The Baha'i Faith & Religious Freedom of Conscience

From: Juan Cole <>
Subject: Re: Letter of resignation
Date: Monday, June 28, 1999 1:36 AM

What saddens me is that aside from some sympathetic comments by Mark
Foster, no one here seems to want to talk about the very important
substantive problems courageously raised by Paul and Lisa Dodenhof in
their heartfelt letter.  Paul is someone who is an academic student of
religion, who has known several religious communities, who accepted
Baha'u'llah into his heart and continues to do so.  But he and Lisa
feel that the statements of the Universal House of Justice, on Baha'i
scholars, on academic methodology, on homosexuality and a whole host of
other issues, have left them with no spiritual or intellectual space
within the community, forcing them out.
We have to ask ourselves, whether the Universal House of Justice is
behaving and speaking like `Abdul-Baha, our supreme Exemplar.  If it
did act and speak like Him, which presumably all Baha'is are supposed
to, including the UHJ, then would Paul and Lisa have really felt it
necessary to resign from the faith?  When `Abdul-Baha wrote Auguste
Forel (a man with a lot of problems even though he was a significant
scientist, a man involved in scientific racism, an agnostic), did
`Abdul-Baha attack him?  Did he condemn him?  Did he have people spy on
him?  NO.  He tried to show how the Baha'i faith as a live religion was
compatible with the life of the mind.  He even praised the contributions
of scientists who do not believe in God.  And yet when the UHJ addresses
*Baha'i* academics, firm believers, moderates like Paul Dodenhof, they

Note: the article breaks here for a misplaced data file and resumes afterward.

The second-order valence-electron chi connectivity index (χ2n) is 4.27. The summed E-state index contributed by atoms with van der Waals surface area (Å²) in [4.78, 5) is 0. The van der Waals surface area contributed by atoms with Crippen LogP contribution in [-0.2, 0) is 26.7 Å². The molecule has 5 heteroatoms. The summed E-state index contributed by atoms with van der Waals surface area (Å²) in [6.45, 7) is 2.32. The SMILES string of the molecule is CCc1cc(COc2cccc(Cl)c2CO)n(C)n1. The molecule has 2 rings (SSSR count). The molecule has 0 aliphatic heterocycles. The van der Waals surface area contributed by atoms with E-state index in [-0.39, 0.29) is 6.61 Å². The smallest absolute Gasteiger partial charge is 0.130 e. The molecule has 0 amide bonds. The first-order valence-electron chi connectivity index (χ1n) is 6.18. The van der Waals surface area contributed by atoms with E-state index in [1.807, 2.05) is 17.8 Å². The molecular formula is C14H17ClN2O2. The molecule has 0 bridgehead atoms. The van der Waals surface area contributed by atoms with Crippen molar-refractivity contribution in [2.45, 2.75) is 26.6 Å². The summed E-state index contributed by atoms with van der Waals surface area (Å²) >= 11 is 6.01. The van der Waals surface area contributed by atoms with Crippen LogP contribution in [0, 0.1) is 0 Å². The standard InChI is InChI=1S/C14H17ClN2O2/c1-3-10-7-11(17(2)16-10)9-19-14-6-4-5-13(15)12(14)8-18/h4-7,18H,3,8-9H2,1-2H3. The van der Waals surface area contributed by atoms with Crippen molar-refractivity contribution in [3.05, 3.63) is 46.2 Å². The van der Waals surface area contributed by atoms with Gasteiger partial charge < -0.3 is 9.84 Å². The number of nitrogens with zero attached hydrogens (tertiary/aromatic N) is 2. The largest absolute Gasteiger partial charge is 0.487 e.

do so so harshly as to chase them right out of the faith.
That isn't *like* `Abdul-Baha.  It is just being *mean.*  And that is
the whole problem with the Baha'i faith today.  It isn't a matter of
liberal versus conservative or intellectuals versus
non-intellectuals or cultists versus non-cultists, primarily, though
those issues are there.  It is that a culture of *being mean* has grown
up among Baha'i officials.  It bears no relation to the Baha'i faith,
and no resemblance to the blessed, gentle and loving life of
Don't you remember at camp when we were you, we sang, "Look at Me,
follow Me, be as I am?"  A child could grasp it.  But the people who
destroyed the Dodenhofs' faith had forgotten that little song, had
buried and covered up the example of `Abdul-Baha, and were busy
pretending to be mullas and Inquisitors.  And that is why they could not
retain the loyalty and faith of their own followers.
cheers   Juan
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Juan Cole, History, U of Michigan
Buy *Modernity & Millennium: Genesis of Baha'i*
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Share what you know. Learn what you don't.